Arthritis is a disease of joints. The biology of joints makes them very difficult targets for drug delivery in a manner that is specific and selective. This is especially true for proteinaceous drugs ("biologics"). Gene transfer is the only technology that can solve the delivery problem in a clinically reasonable fashion. There is an abundance of preclinical data confirming that genes can be efficiently transferred to tissues within joints by intra-articular injection using a variety of different vectors in conjunction with ex vivo and in vivo strategies. Using the appropriate gene transfer technologies, long-term, intra-articular expression of anti-arthritic transgenes at therapeutic concentrations can be achieved. Numerous studies confirm that gene therapy is effective in treating experimental models of rheumatoid arthritis (RA) and osteoarthritis (OA) in the laboratory. A limited number of clinical trials have been completed, which confirm safety and feasibility but only 3 protocols have reached phase II; as yet, there is no unambiguous evidence of efficacy in human disease. Only 2 clinical trials are presently underway, both phase II studies using allogeneic chondrocytes expressing transforming growth factor-β1 for the treatment of OA. Phase I studies using adeno-associated virus to deliver interleukin-1Ra in OA and interferon-β in RA are going through the regulatory process. It is to be hoped that the recent successes in treating rare, Mendelian diseases by gene therapy will lead to accelerated development of genetic treatments for common, non-Mendelian diseases, such as arthritis.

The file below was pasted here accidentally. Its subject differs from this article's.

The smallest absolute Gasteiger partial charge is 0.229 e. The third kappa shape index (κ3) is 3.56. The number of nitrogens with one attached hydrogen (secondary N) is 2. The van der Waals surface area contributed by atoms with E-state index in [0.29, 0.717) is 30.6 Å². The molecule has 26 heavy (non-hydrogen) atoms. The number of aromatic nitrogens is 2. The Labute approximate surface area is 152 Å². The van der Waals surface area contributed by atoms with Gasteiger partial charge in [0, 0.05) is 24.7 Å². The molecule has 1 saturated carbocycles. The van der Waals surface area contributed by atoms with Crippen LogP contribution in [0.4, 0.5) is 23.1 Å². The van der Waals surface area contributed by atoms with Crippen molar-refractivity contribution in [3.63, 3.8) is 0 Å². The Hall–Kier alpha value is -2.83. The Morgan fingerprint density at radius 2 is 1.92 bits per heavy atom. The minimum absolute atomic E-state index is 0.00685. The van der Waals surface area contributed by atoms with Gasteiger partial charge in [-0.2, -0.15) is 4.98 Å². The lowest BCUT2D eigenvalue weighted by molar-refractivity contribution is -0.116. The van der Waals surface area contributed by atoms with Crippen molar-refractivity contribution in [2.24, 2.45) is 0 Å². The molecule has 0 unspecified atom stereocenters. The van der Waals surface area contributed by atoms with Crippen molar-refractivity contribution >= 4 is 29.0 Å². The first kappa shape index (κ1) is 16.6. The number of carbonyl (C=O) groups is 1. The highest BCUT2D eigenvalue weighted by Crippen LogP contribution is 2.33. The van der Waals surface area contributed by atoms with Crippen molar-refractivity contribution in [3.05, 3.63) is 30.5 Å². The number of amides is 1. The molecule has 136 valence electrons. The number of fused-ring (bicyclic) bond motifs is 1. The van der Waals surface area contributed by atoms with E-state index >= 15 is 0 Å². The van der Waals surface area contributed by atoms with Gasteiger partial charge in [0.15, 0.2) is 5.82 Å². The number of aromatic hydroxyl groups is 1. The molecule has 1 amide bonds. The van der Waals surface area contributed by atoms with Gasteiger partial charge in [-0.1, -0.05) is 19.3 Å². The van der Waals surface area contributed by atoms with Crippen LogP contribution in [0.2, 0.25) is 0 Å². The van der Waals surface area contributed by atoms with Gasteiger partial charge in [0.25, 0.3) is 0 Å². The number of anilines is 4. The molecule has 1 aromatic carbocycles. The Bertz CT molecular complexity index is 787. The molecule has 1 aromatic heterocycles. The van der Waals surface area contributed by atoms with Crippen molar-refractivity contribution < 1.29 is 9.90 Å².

Bibliographical noteFunding Information:
The authors’ work in this area has been funded by NIH grants R01 AR43623, R21 AR049606, R01 AR048566, R01 AR057422, R01 AR051085, X01 NS066865 , and by Orthogen AG .